As for how to find target groups, Joni Rein, vice president of worldwide sales for Carnival Cruise Lines, said the beauty of group travel is that your market "can be found everywhere, from church groups and social groups to special interest and fan groups." Rein advises agents to start by approaching the group leader: "This often gives [agents] an immediate point of contact and insider knowledge that will help from the get-go. Qualifying individuals within the group comes easy," she said, since the primary qualifier is: "Do they have an affinity to the affinity?"
Freed suggested that beginning agents who lack a client list should develop groups from their own passions and interests, such as craft stores. She recalled that one agent found great success working with Michaels arts and crafts stores and even had a representative from the company come onboard to demonstrate skills in various crafts.
Harper said he has had success working with fundraising groups because on a ship "they have a captive audience." He has also had success organizing groups with local radio stations, which then promote the cruises on-air and often put a station celebrity onboard.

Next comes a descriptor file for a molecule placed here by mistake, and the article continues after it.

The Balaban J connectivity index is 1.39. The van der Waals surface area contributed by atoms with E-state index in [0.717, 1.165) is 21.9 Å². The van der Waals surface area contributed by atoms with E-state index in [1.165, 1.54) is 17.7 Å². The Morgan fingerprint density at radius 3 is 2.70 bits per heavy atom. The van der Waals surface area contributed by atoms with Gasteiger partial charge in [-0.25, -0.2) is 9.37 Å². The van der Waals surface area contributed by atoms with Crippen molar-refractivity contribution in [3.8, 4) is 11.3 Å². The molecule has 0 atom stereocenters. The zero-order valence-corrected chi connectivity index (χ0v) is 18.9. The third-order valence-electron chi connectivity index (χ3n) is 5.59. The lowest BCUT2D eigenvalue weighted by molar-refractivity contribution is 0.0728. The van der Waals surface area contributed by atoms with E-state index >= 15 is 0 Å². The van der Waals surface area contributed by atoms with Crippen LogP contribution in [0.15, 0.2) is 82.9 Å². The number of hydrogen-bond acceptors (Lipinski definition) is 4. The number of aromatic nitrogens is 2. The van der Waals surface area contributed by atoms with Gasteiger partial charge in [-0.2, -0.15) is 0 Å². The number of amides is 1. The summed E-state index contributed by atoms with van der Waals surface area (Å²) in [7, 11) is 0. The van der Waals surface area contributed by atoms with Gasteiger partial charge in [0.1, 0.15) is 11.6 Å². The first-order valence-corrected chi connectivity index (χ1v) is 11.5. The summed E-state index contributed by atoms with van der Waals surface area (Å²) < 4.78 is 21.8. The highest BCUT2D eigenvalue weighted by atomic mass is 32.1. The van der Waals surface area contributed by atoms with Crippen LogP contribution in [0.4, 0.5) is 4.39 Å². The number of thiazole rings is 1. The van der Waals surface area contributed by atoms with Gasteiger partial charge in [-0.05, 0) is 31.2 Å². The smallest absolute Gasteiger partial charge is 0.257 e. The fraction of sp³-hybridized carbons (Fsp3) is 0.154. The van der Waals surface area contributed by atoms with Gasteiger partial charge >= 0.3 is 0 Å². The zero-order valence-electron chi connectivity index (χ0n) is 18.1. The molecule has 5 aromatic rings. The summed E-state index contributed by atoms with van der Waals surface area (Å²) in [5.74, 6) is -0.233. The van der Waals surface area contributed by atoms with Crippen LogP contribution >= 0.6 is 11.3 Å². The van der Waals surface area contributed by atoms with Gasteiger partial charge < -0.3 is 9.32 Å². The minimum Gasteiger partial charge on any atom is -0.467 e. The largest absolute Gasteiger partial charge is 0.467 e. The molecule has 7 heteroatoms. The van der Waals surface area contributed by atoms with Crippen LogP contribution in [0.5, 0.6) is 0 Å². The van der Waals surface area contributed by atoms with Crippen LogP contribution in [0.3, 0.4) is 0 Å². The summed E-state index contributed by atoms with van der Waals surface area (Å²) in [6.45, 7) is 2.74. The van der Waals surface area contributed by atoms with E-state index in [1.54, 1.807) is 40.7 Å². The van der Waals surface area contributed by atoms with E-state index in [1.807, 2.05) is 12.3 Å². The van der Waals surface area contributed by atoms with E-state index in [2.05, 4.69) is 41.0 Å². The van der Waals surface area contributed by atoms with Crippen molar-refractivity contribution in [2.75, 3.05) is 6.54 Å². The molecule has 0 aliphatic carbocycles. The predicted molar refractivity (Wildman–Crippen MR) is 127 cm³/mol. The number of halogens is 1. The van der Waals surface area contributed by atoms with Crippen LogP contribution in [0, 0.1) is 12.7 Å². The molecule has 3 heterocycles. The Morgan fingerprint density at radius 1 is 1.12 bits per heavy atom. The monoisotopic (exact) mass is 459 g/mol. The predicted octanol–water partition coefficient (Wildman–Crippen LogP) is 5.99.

"Folks can buy any cruise," Harper said. "But when they have the opportunity to join others with similar interests and experience unique opportunities that would not normally be available, they want to join the fun."
It's important to keep in mind that booking cruise groups is not just a matter of selling more cabins; it also takes advantage of a cruise line's amenity points program, which Harper said enable agents to " be very creative, providing perceived added-values, including unique 'exclusive' components," that often end up costing the agent nothing. A cruise line's amenity points can be applied to such things as offering cocktail parties, upgrades, logo items, a reduction in the number of clients needed to get a complimentary cabin and even a discounted price. Or, amenity points can simply earn bonus commission for the agent.
Family and multigenerational travel